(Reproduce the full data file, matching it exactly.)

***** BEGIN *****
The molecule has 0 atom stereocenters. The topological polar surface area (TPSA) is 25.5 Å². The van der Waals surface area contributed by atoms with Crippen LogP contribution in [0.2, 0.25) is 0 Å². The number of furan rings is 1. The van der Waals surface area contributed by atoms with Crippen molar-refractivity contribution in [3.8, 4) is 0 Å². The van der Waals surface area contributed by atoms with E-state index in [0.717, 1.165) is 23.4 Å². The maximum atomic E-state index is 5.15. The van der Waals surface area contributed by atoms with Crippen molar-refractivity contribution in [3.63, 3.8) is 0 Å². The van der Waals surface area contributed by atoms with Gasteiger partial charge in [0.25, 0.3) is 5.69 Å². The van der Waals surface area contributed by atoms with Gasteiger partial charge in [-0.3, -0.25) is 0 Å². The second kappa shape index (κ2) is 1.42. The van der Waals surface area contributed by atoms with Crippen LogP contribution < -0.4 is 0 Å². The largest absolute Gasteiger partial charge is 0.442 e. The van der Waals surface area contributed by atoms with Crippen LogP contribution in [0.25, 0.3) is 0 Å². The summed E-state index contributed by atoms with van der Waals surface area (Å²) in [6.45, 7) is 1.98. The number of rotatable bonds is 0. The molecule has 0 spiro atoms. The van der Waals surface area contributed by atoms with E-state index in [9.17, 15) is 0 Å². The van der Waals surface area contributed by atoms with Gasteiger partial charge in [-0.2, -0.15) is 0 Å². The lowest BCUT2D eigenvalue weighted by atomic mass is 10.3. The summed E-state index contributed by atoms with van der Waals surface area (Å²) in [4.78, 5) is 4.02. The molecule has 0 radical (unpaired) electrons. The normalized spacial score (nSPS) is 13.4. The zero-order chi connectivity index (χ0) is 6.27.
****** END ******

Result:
The molecule has 0 atom stereocenters. The topological polar surface area (TPSA) is 25.5 Å². The van der Waals surface area contributed by atoms with Crippen LogP contribution in [0.2, 0.25) is 0 Å². The number of furan rings is 1. The van der Waals surface area contributed by atoms with Crippen molar-refractivity contribution in [3.8, 4) is 0 Å². The van der Waals surface area contributed by atoms with E-state index in [0.717, 1.165) is 23.4 Å². The maximum atomic E-state index is 5.15. The van der Waals surface area contributed by atoms with Crippen molar-refractivity contribution in [3.63, 3.8) is 0 Å². The van der Waals surface area contributed by atoms with Gasteiger partial charge in [0.25, 0.3) is 5.69 Å². The van der Waals surface area contributed by atoms with Gasteiger partial charge in [-0.3, -0.25) is 0 Å². The second kappa shape index (κ2) is 1.42. The van der Waals surface area contributed by atoms with Crippen LogP contribution < -0.4 is 0 Å². The largest absolute Gasteiger partial charge is 0.442 e. The van der Waals surface area contributed by atoms with Crippen LogP contribution in [0.25, 0.3) is 0 Å². The summed E-state index contributed by atoms with van der Waals surface area (Å²) in [6.45, 7) is 1.98. The number of rotatable bonds is 0. The molecule has 0 spiro atoms. The van der Waals surface area contributed by atoms with E-state index in [9.17, 15) is 0 Å². The van der Waals surface area contributed by atoms with Gasteiger partial charge in [-0.2, -0.15) is 0 Å². The lowest BCUT2D eigenvalue weighted by atomic mass is 10.3. The summed E-state index contributed by atoms with van der Waals surface area (Å²) in [4.78, 5) is 4.02. The molecule has 0 radical (unpaired) electrons. The normalized spacial score (nSPS) is 13.4. The zero-order chi connectivity index (χ0) is 6.27.